PARK CITY, Utah — The slalom can be the great equalizer, or can serve to devastate. It was more of the latter here Saturday for the University of Colorado ski team, as the Buffaloes couldn’t rally to defend their title and finished fourth in the 61st annual NCAA Skiing Championships.
Denver came in to the day nursing a healthy 51½-point lead over host Utah and was never severely threatened. The Pioneers finished 556 team points, easily outdistancing Vermont (487½) for top honors. New Mexico finished third (458½), followed by the Buffaloes (402½) and then the host Utes (392).
Western schools have now claimed three of the top four spots in 29 of 32 championship meets since 1983, with this marking the 20th time four schools from the west occupied the top five. In addition, the leader at the midway point has now claimed seven of the last eight and 11 of the last 14 championships.
Due to poor conditions on Friday, the final four events were run simultaneously Saturday, with the Nordic freestyle races at the same time as the slalom first runs. The men’s cross country event was run first, and it would be the closest CU would come to defending its title, as the Buffs briefly took over second place and pulled to within 37½ points of Denver.
“We didn’t deliver and now we know what to do next year,” CU head coach Richard Rokos said. “Trophies don’t matter between second, third or fourth place, it’s all the same. We always aim for the best, we came here to defend our title. We didn’t shoot for second place.”
Freshman Mads Stroem broke from the lead pack in the final kilometer and had enough left in his tank to pull away for an estimated 250-meter victory in the men’s 20-kilometer freestyle, winning in a 43:49.0 time. It was his second win of the winter, as he also claimed the same event in CU’s Spencer Nelson Memorial meet in Steamboat Springs. It was his second first-team All-American honor here, as he earned similar status with a fourth place finish in the 10k classic.
“I was just trying to save as much energy as possible for the last lap,” Stroem said. “I know I’m really strong on the uphills, so I was waiting and waiting and then on the first uphill of the last lap, Rune and I opened a gap. I asked Rune if he wanted to be in front and he said he didn’t have any energy, so I knew I had to leave him.
“I was really relieved. I was so disappointed with my skis on Thursday, but it was a big relief to come out and ski the way I did today.”
Colorado’s NCAA-best 88th individual title, it marked the fifth time that a Buffalo was crowned the Nordic freestyle champion at the national meet. Stroem joined Per Kare Jakobsen (1989), Bjorn Svensson (1991), Kit Richmond (2006) and Vegard Kjoelhamar (2009) as CU freestyle titlists. Combined with the classic win by junior Rune Oedegaard on Thursday, it’s the first time that the CU men have claimed both events at the NCAA’s; the women have done it three times, all sweeps by the same skier.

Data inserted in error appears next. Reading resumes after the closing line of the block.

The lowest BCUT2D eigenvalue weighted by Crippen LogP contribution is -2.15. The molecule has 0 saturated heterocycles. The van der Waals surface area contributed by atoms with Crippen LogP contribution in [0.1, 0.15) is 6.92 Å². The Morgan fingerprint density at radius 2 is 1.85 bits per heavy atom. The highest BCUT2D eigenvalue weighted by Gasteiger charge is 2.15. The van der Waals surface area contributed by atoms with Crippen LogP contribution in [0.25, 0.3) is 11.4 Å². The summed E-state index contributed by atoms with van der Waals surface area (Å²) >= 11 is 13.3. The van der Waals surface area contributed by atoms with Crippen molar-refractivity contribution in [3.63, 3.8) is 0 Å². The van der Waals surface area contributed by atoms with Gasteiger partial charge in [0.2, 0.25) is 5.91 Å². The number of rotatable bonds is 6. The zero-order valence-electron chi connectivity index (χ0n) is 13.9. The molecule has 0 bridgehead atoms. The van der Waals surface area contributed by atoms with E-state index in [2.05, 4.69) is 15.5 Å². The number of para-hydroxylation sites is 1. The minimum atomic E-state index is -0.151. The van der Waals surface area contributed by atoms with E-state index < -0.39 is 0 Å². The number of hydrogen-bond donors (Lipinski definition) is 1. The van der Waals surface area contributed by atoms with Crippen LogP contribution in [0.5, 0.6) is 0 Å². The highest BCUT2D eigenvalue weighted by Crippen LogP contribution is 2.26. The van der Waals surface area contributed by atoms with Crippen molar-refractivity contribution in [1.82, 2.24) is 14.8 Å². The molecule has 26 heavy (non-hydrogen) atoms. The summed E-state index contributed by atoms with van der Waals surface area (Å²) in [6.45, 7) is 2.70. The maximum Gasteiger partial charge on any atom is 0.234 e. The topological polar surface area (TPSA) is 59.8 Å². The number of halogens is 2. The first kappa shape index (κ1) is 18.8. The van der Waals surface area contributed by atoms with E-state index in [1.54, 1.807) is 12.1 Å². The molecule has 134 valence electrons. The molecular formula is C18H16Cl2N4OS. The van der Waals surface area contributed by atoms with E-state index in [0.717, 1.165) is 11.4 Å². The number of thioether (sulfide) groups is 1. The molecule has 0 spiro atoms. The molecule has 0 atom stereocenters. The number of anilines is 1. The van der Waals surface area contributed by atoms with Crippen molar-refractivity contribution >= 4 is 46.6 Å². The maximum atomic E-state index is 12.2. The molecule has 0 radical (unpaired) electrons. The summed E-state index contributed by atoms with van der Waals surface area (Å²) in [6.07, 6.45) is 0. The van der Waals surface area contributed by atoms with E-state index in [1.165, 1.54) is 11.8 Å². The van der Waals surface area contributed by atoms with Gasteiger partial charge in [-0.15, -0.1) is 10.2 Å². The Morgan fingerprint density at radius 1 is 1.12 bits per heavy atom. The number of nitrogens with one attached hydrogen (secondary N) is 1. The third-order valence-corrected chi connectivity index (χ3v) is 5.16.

It’s the 29th time that the Buffaloes have had two or more individual NCAA national champions in a single season, tied for the most nationally with Denver, which also had two individual titlists here.
“I’ve been strong in the big races this year, I was top 15 in nationals in Norway, SO I knew I’m capable of winning this,” Stroem said. “But in a mass start anything can happen. You have to be patient and avoid accidents but when you can be alone and coast in on the final sprint, that’s special and emotional.”
Oedegaard was with Stroem just ahead of the lead pack but ran out of gas with under two kilometers left in the race, eventually finishing 15th in 44:16.1. Alaska-Fairbanks’ Max Olex was second in 43:56.3, with New Mexico’s Mats Resaland third (44:00.3); the next eight skiers were separated by a total of 1.1 seconds, as most of that lead pack never separated.
Junior Arnaud Du Pasquier finished in a 47:33.8 time which placed him 36th, too far down the line to earn CU any team points in the new scoring format adopted this winter.
“It was great to see Mads win, he looked super strong,” CU Nordic coach Bruce Cranmer said. “I really thought with Rune, there wasn’t much left and he looked like he was struggling. He said he didn’t feel that well warming up. He fought hard, he had one of those days where he wasn’t feeling great but fought through and kept a positive attitude. It’s great to get a win, it obviously would’ve been great to be 1-2."
In the women’s 15k version run after the men, the Buffaloes had two performances just outside the top 10. Freshmen Camilla Brautaset finished 11th in a time of 41:58.5, with Maja Solbakken right behind her in 12th in 42:07.4. A third CU frosh, Lucy Newman, finished down the line in 36th in 47:11.6., and as with Du Pasquier, in the new format did not score any team points.